Modern cortical mapping is a cornerstone for safe supratentorial glioma resection in eloquent brain and allows maximal resection with improved functional outcomes. The unlocking of brain functionality through close observation and eventually via cortical stimulation has a fascinating history and was made possible by contributions from early physician-philosophers and neurosurgery’s founding fathers. Without an understanding of brain function and functional localization, none of today’s modern cortical mapping would be possible.
Zach Folzenlogen and D. Ryan Ormond
Jacob L. Freeman, Raghuram Sampath, Steven Craig Quattlebaum, Michael A. Casey, Zach A. Folzenlogen, Vijay R. Ramakrishnan and A. Samy Youssef
The endoscopic endonasal transmaxillary transpterygoid (TMTP) approach has been the gateway for lateral skull base exposure. Removal of the cartilaginous eustachian tube (ET) and lateral mobilization of the internal carotid artery (ICA) are technically demanding adjunctive steps that are used to access the petroclival region. The gained expansion of the deep working corridor provided by these maneuvers has yet to be quantified.
The TMTP approach with cartilaginous ET removal and ICA mobilization was performed in 5 adult cadaveric heads (10 sides). Accessible portions of the petrous apex were drilled during the following 3 stages: 1) before ET removal, 2) after ET removal but before ICA mobilization, and 3) after ET removal and ICA repositioning. Resection volumes were calculated using 3D reconstructions generated from thin-slice CT scans obtained before and after each step of the dissection.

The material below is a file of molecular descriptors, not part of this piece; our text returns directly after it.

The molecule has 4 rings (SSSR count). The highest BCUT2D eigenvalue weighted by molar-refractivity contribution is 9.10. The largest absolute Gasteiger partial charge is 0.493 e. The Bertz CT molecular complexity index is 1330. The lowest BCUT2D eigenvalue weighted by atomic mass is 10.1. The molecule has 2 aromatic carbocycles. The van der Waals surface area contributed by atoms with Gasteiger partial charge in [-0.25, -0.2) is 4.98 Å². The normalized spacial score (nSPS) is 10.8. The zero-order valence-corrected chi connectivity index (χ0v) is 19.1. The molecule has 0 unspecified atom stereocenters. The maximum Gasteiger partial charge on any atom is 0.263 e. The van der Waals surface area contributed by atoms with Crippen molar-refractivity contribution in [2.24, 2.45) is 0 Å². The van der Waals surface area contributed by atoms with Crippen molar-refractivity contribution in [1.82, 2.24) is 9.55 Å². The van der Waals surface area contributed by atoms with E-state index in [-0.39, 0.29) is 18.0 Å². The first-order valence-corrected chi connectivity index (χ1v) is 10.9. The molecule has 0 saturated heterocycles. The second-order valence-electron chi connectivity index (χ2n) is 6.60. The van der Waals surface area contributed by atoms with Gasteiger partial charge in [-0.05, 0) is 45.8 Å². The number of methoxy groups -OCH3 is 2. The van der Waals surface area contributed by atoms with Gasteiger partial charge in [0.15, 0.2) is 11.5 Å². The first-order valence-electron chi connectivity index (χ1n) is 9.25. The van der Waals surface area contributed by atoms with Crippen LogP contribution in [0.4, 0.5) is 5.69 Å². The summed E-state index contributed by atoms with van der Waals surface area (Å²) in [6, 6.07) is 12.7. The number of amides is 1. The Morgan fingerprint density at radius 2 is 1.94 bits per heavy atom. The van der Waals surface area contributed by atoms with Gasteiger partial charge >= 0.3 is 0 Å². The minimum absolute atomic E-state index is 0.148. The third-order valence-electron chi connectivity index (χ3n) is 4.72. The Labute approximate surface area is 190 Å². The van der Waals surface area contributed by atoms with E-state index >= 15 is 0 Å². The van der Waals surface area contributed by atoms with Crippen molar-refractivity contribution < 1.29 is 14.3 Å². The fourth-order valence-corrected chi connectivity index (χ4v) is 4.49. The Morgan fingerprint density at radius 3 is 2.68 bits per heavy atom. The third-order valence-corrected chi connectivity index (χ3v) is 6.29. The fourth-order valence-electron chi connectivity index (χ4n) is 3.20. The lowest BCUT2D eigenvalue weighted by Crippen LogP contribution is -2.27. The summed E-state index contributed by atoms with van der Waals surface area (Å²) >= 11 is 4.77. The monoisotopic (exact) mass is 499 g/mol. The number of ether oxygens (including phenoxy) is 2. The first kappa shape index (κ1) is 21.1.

The average petrous temporal bone resection volumes at each stage were 0.21 cm3, 0.71 cm3, and 1.32 cm3 (p < 0.05, paired t-test). Without ET removal, inferior and superior access to the petrous apex was limited. Furthermore, without ICA mobilization, drilling was confined to the inferior two-thirds of the petrous apex. After mobilization, the resection was extended superiorly through the upper extent of the petrous apex.
The transpterygoid corridor to the petroclival region is maximally expanded by the resection of the cartilaginous ET and mobilization of the paraclival ICA. These added maneuvers expanded the deep window almost 6 times and provided more lateral access to the petroclival region with a maximum volume of 1.5 cm3. This may result in the ability to resect small-to-moderate sized intradural petroclival lesions up to that volume. Larger lesions may better be approached through an open transcranial approach.